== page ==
A French UN delegate has disappeared into thin air, sending reporter Moreau (Jean-Pierre Melville) and hard drinking photographer Delmas (Pierre Grasset) on an assignment to find him. Their only lead is a picture of three women.
1941 in a small town in Nazi occupied France. Against the will of its elderly male and his adult niece residents, the Nazis commandeer a house for one of their officers, Lt. Werner von ... See full summary »
Gustave Minda, better known as Gu, a dangerous gangster, escapes from jail. He goes to Paris to join Manouche and other friends, and get involved in a gangland killing. Before leaving the country with Manouche, Gu needs a final job to get some money. But that's not so simple when you have Inspector Blot tracking you, and have to deal with the consequences of the shooting in Paris... Written by
not bad at all, actually very good and meticulously structured heist movie, but not great
I had seen nearly everything that is readily available from Jean-Pierre Melville in the United States by the time I got to Le Deuxieme soufflé, which may be part of why I didn't respond overwhelmingly to it. After such challenging, methodical and precisely existential crime masterpieces as Le Samourai, Le Cercle Rouge, Bob le flambeur and the underrated Le Doulos, this one just seemed to not pack the same kind of punch that the others did. Again, this may be the fault on the viewer for seeing this last among his mostly thriller-oriented oeuvre, but perhaps it's also some of Melville's fault too; again and again, as the dedicated and ruthless auteur that he was (one of the great French directors I would argue), he kept coming back to men in trench-coats with grim expressions figuring out on both sides- criminal and detective- of how to plot the next move or, for the former, how to keep from the fatalism of the plot.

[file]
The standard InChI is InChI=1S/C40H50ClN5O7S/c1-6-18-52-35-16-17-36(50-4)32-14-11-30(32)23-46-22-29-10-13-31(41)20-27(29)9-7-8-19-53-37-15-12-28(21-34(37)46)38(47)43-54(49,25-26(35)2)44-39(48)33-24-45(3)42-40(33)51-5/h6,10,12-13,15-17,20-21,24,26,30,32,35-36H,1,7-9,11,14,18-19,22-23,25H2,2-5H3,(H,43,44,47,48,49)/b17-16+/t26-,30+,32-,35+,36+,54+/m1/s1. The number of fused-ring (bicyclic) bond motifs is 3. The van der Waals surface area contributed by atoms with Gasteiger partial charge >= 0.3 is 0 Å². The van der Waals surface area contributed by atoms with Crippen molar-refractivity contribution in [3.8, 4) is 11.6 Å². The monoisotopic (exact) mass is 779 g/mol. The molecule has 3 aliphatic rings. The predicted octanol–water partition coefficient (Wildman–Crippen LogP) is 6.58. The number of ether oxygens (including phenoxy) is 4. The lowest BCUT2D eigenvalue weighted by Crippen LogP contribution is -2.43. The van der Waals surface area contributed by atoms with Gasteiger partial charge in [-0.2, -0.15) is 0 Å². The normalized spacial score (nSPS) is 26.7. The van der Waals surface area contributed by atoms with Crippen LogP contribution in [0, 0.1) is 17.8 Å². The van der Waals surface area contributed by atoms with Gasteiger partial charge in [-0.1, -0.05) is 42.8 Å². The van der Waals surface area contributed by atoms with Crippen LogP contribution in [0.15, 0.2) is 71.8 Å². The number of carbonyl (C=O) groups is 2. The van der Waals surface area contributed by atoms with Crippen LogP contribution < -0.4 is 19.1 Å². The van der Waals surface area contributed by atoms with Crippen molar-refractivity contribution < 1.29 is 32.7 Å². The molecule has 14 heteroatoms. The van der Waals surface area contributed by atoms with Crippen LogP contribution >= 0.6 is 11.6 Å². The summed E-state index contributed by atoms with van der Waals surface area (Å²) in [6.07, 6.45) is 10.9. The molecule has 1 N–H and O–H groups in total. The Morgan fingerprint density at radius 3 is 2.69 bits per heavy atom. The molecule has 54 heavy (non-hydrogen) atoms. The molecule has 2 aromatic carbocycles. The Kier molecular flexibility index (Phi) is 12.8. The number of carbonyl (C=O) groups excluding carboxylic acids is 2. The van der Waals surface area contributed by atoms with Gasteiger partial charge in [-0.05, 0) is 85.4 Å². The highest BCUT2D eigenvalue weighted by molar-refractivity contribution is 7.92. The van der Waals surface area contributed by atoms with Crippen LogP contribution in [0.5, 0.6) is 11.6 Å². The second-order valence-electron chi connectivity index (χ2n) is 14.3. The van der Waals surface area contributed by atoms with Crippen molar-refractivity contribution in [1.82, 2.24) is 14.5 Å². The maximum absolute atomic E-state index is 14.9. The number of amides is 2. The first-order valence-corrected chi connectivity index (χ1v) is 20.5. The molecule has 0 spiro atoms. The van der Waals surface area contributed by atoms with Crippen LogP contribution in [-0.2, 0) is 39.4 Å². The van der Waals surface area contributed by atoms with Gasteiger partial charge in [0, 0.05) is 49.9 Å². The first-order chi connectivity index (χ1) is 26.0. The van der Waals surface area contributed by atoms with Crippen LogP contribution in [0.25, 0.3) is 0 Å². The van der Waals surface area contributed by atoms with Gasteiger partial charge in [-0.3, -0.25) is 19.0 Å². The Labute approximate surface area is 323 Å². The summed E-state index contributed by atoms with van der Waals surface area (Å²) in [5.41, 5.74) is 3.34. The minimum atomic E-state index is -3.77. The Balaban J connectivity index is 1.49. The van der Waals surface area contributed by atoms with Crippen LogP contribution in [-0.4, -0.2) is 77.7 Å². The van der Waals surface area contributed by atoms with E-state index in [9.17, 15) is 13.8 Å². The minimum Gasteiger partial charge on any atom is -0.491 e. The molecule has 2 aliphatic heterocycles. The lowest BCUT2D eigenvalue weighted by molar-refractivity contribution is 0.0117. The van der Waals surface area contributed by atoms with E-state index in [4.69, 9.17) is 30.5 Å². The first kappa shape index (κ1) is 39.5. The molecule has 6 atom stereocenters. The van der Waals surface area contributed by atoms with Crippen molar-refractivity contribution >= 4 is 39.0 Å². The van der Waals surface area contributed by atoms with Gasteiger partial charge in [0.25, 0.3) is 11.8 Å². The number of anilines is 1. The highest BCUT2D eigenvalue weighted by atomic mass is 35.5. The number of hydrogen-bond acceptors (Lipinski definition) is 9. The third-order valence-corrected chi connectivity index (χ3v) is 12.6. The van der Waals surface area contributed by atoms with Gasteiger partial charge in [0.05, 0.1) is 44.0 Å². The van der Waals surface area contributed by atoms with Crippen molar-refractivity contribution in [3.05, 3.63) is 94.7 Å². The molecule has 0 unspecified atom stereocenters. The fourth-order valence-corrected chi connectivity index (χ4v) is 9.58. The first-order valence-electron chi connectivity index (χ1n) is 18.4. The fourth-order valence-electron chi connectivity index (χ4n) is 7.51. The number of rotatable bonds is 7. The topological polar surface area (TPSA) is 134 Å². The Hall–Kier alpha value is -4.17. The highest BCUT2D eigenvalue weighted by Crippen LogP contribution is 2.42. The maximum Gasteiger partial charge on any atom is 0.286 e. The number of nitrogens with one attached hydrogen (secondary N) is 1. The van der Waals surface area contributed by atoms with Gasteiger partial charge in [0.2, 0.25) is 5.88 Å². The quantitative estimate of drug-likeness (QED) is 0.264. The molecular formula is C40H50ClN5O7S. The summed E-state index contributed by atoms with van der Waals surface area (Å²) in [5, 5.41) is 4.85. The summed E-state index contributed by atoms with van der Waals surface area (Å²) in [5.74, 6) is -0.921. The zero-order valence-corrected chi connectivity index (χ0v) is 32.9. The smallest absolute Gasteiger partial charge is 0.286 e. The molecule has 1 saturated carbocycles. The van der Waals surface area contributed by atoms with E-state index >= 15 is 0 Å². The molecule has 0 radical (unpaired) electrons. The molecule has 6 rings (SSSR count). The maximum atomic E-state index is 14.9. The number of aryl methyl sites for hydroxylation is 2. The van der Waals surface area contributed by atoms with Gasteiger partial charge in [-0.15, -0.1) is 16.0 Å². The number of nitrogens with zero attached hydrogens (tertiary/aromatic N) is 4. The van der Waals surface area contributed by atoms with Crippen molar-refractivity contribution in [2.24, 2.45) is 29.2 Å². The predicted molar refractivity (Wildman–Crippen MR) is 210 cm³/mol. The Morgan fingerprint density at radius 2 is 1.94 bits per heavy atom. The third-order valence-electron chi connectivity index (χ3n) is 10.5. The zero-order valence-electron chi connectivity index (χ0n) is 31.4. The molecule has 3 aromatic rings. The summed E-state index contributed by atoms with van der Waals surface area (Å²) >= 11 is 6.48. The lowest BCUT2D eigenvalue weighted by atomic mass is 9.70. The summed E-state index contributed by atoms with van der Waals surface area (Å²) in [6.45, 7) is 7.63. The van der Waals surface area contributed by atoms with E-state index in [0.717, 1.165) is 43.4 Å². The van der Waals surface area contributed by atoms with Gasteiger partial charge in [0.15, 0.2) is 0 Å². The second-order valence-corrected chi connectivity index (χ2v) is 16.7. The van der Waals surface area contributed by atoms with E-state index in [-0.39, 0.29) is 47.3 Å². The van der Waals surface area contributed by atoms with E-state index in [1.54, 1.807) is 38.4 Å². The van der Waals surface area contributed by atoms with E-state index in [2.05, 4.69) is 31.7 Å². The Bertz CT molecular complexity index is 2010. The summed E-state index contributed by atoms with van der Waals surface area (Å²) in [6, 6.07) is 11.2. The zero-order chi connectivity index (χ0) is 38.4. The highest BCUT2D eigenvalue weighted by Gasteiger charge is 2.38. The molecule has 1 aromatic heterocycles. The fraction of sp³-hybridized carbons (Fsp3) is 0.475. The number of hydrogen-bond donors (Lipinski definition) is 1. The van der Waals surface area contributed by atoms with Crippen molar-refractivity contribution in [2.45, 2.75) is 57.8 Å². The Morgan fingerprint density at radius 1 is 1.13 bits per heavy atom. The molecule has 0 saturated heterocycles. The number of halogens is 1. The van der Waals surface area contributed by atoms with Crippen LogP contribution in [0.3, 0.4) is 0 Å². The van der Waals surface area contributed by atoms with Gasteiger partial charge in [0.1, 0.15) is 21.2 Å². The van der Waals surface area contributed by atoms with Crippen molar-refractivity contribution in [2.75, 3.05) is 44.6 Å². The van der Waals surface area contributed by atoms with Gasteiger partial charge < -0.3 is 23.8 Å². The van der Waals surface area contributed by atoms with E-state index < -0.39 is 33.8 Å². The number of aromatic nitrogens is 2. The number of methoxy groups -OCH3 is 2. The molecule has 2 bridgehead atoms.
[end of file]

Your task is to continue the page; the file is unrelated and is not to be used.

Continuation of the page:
Which, for Melville, is something that comes second nature. The difference, perhaps, in this case is that the length (a whopping two and a half hours, longer than both The Red Circle and Army of Shadows) and the amount of details in the structure of the story (i.e. what happened on such and such a day made this happened could've been snipped, albeit I can't pinpoint to which) bog down some of the more successful aspects to the picture. Which is also to say that for all of its minor misgivings, Le Deuxieme soufflé (or, simply, The Second Breath) is near-classic Melville, with nail-bitingly tense suspense scenes like the opening escape from the prison and the latter heist sequence- somewhat more obvious and less coolly ambitious as Red Circle.
There's the amazing cinematography as well, a trademark of Melville and his crew to make things gritty but smooth in precision and style, and the performances from Paul Meurisse as the Detective (maybe my favorite performance of the picture just for the intelligence he imbues in the character), and Lino Ventura as one of the quintessential Melville anti-heroes, Gu, the convict who wants in on the big 200 million heist. And even as it could be Melville's most "talky" picture after Bob le flambeur (which is relative to how pleasantly light, or how seemingly sparse, his films are with dialog), when the characters speak it's to the point of with some quotable spunk to them.
There's an icy, unspoken angst in Melville's world of criminals, almost questioning but still true to the notion of the 'policier', where you'd want the criminals to get away with it if the detective wasn't so doggone determined all the time. It's another fine piece of film-making from the director, just not an all-time-top flick - more along the lines of Un flic. 8.5/10
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